5 reasons why your grant proposal was rejected
Grant writing is hard work, and it’s frustrating to get a rejection notice after spending so much time on a proposal. To help you avoid that feeling in the future, here are five top reasons grant proposals get rejected. You’ll also find tips to help you avoid these mistakes in the future.
1. The grant proposal didn’t meet the deadline
Grants have strict deadlines, so if you submitted your proposal late—even by a minute, that likely disqualifies you.
To help meet your deadlines going forward, try breaking down the project into smaller steps before you begin. Then you can do a little work every day leading up to the deadline, instead of trying to do it all at once.
Tip: Don’t forget to pay attention to time zones.
2. Your proposal was too vague
When a grant funder gives away a lot of money, they want to know exactly how it’s going to be used. If your writing didn’t clearly spell out the organization’s use of the funds, that likely contributed to your rejection.
Tip: For your next grant proposal, be specific and list measurable goals, so everyone knows exactly where the funds will go.
3. You included unrealistic plans
If your proposal was for a big, grandiose project, the funder might have doubted that your organization would stick to the plan. It’s easy to talk big and make your plans sound amazing in a grant proposal. But if it’s not realistic, you won’t get the money.
Next time, describe in detail why your organization is capable of pulling off the plans you propose. Be aware of anything that might sound too good to be true, and explain why it’s not.
Tip: Everyone wants to change the world. But, in terms of grant funding, you need to focus on a clear how. While your project may cause a ripple effect in the community, leave out these uncertain potentials from your proposal.
4. Your proposal didn’t match the goals of the funders
Funders typically have particular goals in mind when they award grant money. If your organization’s plans for the grant money don’t align with the funder’s goals, your proposal is going to get rejected.
Tip: When looking at future grants to apply for, be honest with yourself about how much your visions match up. If they’re too different, it’s probably best to wait and find a grant that matches your plans better.
5. Your proposal didn’t follow the directions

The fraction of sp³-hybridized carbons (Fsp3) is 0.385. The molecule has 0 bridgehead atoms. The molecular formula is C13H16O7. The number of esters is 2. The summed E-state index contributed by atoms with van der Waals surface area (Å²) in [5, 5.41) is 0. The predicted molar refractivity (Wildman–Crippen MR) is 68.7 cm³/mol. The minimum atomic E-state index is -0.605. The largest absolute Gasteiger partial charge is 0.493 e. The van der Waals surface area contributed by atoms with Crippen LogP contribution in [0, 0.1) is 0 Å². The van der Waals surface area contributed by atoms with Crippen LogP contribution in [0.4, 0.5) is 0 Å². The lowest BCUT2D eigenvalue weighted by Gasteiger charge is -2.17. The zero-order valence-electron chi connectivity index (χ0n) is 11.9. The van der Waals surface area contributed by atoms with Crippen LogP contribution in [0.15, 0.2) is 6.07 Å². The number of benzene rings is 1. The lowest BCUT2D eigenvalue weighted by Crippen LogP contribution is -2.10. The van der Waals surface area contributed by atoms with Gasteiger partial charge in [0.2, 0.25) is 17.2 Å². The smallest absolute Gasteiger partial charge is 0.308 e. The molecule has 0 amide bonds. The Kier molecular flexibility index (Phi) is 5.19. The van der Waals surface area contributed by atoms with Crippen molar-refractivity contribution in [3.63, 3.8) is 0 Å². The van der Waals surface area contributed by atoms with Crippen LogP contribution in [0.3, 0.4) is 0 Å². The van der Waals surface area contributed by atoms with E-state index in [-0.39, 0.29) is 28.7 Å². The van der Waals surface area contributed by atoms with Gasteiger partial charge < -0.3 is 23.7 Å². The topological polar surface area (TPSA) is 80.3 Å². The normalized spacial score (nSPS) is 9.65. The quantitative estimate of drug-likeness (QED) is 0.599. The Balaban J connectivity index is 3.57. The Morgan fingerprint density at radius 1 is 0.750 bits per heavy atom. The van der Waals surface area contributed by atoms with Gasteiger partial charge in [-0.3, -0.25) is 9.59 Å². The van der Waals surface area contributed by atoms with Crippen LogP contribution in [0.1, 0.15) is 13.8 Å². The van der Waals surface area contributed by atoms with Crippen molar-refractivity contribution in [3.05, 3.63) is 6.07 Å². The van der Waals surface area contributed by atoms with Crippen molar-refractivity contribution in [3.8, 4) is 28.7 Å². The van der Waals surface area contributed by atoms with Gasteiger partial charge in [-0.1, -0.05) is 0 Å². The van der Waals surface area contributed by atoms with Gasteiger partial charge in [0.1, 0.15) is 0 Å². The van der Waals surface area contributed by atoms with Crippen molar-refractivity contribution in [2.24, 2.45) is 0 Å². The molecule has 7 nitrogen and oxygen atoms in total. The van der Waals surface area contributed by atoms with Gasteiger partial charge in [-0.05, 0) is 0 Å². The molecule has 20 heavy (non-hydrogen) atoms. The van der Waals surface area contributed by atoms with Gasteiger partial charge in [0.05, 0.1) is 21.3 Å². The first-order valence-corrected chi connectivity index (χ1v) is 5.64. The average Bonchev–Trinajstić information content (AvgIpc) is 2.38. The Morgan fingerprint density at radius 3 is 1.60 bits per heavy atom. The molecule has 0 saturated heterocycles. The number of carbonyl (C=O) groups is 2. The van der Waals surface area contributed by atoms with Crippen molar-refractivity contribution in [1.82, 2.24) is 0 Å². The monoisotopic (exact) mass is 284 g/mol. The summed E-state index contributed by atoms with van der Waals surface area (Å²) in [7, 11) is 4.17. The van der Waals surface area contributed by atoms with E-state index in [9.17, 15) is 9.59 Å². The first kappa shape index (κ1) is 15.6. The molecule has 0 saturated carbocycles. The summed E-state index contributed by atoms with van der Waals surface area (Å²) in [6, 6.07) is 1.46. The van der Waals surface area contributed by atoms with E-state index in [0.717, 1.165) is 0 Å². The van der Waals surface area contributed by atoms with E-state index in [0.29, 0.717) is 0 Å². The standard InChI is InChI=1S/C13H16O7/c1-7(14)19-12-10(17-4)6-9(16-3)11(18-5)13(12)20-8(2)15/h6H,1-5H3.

Application directions for grants are notoriously tricky. And for a good reason; funders want to know you can follow instructions. If you can’t do what’s asked of you in an application, they won’t trust you to follow instructions for spending their money.
Tip: For your next grant proposal, read the guidelines multiple times. Then, come up with a plan early on to make sure you don’t miss a single thing.
Grant writing resources to help you improve
Now that you know a few common reasons grant proposals get denied, it’s time to move forward. Don’t keep dwelling on your rejection. Instead, commit to improving your craft and becoming an even better freelance grant writer in the future. Below are some writing resources for grants that can help you become a successful freelance writer.
The World Wide Web is full of grant writing resources. A few of the best are:
- National Institute of Health Grants & Funding: This website specifically lists instructions for grants from the National Institute of Health. Still, it includes some great advice that you could apply to any grant proposal.
- Purdue University Introduction to Grant Writing: Purdue University gives an excellent overview of how to succeed at writing grant proposals.
- Non-Profit Guide: This website provides free tools to help you write an outstanding grant proposal for a non-profit organization.
If you're going to keep writing grants in the future, consider investing in these books:
- Grantseeker's Toolkit: A Comprehensive Guide to Finding Funding by Cheryl Carter New and James Aaron Quick: This comprehensive grant writing guide is a valuable resource written by the leaders of a grants consulting business.
- Grant Writing for Dummies by Beverly A. Browning: This book is an excellent resource for new grant writers, with clear, step-by-step instructions for crafting successful proposals.
Other resources to help you improve
Here are two more resources you might have access to.
- Past submissions from your organization: Ask if there are past submissions you can read. Seeing how other writers tackled grant writing can be a big help.
- Other grant writers: People who have been doing this for a long time have likely made lots of mistakes—and learned from them. Talk to others making a living as a grant writer, and ask questions.
Successful grant writing examples
Sometimes it helps to see successful grant writing examples to use as models for future ones. Below are two great ones for you to check out.
- Kurzweil Educational System: This grant proposal walks you through each step of the writing process, using an example of a school trying to secure funding for reading programs. The goals and objectives are clear and concise and not too broad or too narrow.
- Association of Zoos and Aquariums: This grant proposal includes a budget and budget justification that spells out what the money's for. It’s a great example of a highly specific proposal.
To find successful grant proposals in your niche, Google can help. Use the term “successful [niche] grant proposal” to search.
Don’t give up
No matter why funders rejected your grant proposal, it’s essential not to take it personally. Learn from your mistakes, dust yourself off, and try again. That’s how you’ll make a living with online writing. And when one of your proposals gets funded, you’ll be so glad you persevered.